Politics & Policy

Sweet Treat

"Just lucky to be there."

The genius of Roald Dahl always lay in the fact that he allowed his children’s stories to reflect the frights of real life. As in the most enduring fairy tales, Dahl’s protagonists have good reason to fear for their well-being. These are youngsters who know that old women in candy houses sometimes shove children into ovens, and chocolatiers in fantastical factories sometimes turn out to be sociopaths.

#ad#Not that Tim Burton’s Willy Wonka is a sociopath . . . but he could be.

The setup of 2005’s Charlie and the Chocolate Factory is the same as that of 1971’s Willy Wonka and the Chocolate Factory: Five children win golden tickets allowing them entrance into Willy Wonka’s famed, but mysterious factory. All but one of the children possess a glaring character flaw that excludes them from winning the grand prize (not to mention includes them in a series of devilishly appropriate demises).

First there is Augustus Gloop (Philip Wiegratz), the chocoholic pig-boy. Then there’s Veruca Salt (Julia Winter), a child so spoiled she could make even the Hilton parents blush. Next we meet Violet Beauregard (Annasophia Robb) a hyperactive overachiever who sees everyone she meets as an opponent to be crushed. Rounding out the children’s version of the four horsemen of the apocalypse we have smart-mouthed videogame enthusiast Mike Teavee (Jordan Fry), every teacher’s nightmare know-it-all.

On the outside of this ring of kiddy monsters stands Charlie Bucket (Freddie Highmore), the little boy who is “just lucky to be there.” Once again, Charlie lives in the direst of circumstances. His four grandparents still share one bed and they still eat only cabbage soup for dinner. But Burton uses every opportunity to entertain, so instead of rushing through a sallow, Dickensian portrait of the poor Bucket family, he draws a cartoon of poverty that is at once grotesque and quite funny. Even Charlie’s father’s low-wage job provides a source of amusement. (Ever wonder how toothpaste gets its top? Charlie’s dad could tell you.) Before we ever reach the wondrous workshop, the Buckets charm us with their wit, lunacy, and almost unanimous optimism (the grouchy grandfather who doesn’t believe Charlie will find a ticket makes a process most of the audience already knows the outcome of far more entertaining than it otherwise might have been).

Still, the taffy that pulls the whole confection together is Wonka. And for him, Burton found the perfect candy man. Unlike Gene Wilder, Johnny Depp doesn’t appear just a little off-kilter as Wonka, he seems downright sinister. At one point on the tour he tells the five children, “Everything in this room is edible, including me. But that’s called cannibalism and is frowned on in most societies.” Wilder did a superb job creating a Wonka given to florid sweeps of craziness, but Depp’s restrained madman is more in tune with his director’s vision. Rather than jarring the audience when he lapses into malice, Depp intrigues us and makes us wonder what collision of events could have created a man like Wonka, a cheery ringleader futilely trying to suppress the dark circus in his mind. Luckily, in the one major departure from Dahl’s book, screenwriter John August tells us.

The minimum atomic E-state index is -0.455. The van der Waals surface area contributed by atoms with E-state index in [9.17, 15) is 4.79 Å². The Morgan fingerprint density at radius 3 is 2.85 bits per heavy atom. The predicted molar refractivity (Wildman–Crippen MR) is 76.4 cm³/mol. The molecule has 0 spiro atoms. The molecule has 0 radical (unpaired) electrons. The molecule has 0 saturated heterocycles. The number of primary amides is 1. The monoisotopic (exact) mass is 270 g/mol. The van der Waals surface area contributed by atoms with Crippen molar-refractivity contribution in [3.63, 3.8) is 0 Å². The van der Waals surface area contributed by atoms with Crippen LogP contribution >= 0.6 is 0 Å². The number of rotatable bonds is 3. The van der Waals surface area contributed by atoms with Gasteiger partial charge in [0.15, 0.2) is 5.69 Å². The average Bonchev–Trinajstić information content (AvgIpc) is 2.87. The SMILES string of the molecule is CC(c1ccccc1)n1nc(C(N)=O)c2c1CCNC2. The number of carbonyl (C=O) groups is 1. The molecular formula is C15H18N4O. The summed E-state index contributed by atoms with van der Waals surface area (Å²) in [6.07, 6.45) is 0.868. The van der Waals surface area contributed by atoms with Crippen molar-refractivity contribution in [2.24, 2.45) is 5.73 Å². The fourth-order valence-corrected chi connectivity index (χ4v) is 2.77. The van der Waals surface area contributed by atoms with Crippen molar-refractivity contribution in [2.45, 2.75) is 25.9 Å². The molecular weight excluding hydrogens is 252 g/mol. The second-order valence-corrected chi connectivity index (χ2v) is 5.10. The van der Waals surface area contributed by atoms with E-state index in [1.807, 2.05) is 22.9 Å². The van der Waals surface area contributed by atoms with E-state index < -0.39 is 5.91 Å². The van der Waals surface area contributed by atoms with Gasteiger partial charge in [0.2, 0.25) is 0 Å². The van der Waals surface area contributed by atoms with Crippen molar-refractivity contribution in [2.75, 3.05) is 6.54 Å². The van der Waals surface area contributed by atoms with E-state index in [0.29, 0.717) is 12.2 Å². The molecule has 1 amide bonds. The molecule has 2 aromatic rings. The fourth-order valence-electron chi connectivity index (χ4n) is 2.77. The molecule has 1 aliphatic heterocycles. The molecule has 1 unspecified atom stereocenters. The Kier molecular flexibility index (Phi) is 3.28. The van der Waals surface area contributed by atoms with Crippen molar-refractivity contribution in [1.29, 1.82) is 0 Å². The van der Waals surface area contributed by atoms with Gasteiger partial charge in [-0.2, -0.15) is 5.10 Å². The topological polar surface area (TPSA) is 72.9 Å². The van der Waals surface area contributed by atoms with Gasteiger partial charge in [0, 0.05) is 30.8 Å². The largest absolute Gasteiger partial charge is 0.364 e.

But the film’s best alterations are made in the name of relevance. Today, Violet’s chief sin isn’t gum-chewing, it’s excessive competitiveness. In an age when every reality show begins with some obnoxious contestant bragging to some panel of judges, “I’m going to be the next American Idol; or Apprentice; or larvae-eating-geek-who-wins-the-heart-of-the-beauty-who’s-after-an-average-joe,” it’s refreshing to see unfounded bravado appropriately punished. (If only Charlie the Bachelor could have blown up like a blueberry and been sent to the juicing machine.) Similarly, Mike Teavee is now much more than a television addict; he’s every technologically advanced ten-year-old who talks down to his parents because they don’t know the meaning of WiFi.

Also ingenious are the changes in the Oompa Loompas (all played by Deep Roy). Once again Burton uses what could have been a plodding plot mechanism to great sardonic effect: Instead of simple ditties sung by skipping munchkins, composer Danny Elfman uses Dahl’s original lyrics and stages the songs for all they’re worth. The outrageous, fully costumed and choreographed Loompa performances make the morals a little less obvious, but once apprehended, far more hard-hitting. More than a few parents around me squirmed during the KISS-inspired rock-out accompanying Mike Teavee’s downfall.

By fleshing out the backgrounds of the factory’s most peculiar characters and allowing Dahl’s unique mixture of charm and menace to guide him, Burton has created a film that is sharp, scary, and, surprisingly, quite heartwarming. You may miss elements of Mel Stuart’s Chocolate Factory while viewing this new incarnation, but more likely, when watching the original, you will now miss more of Burton’s.

Megan Basham is a Phillips fellow and a reporter for NBC 9 in El Paso.

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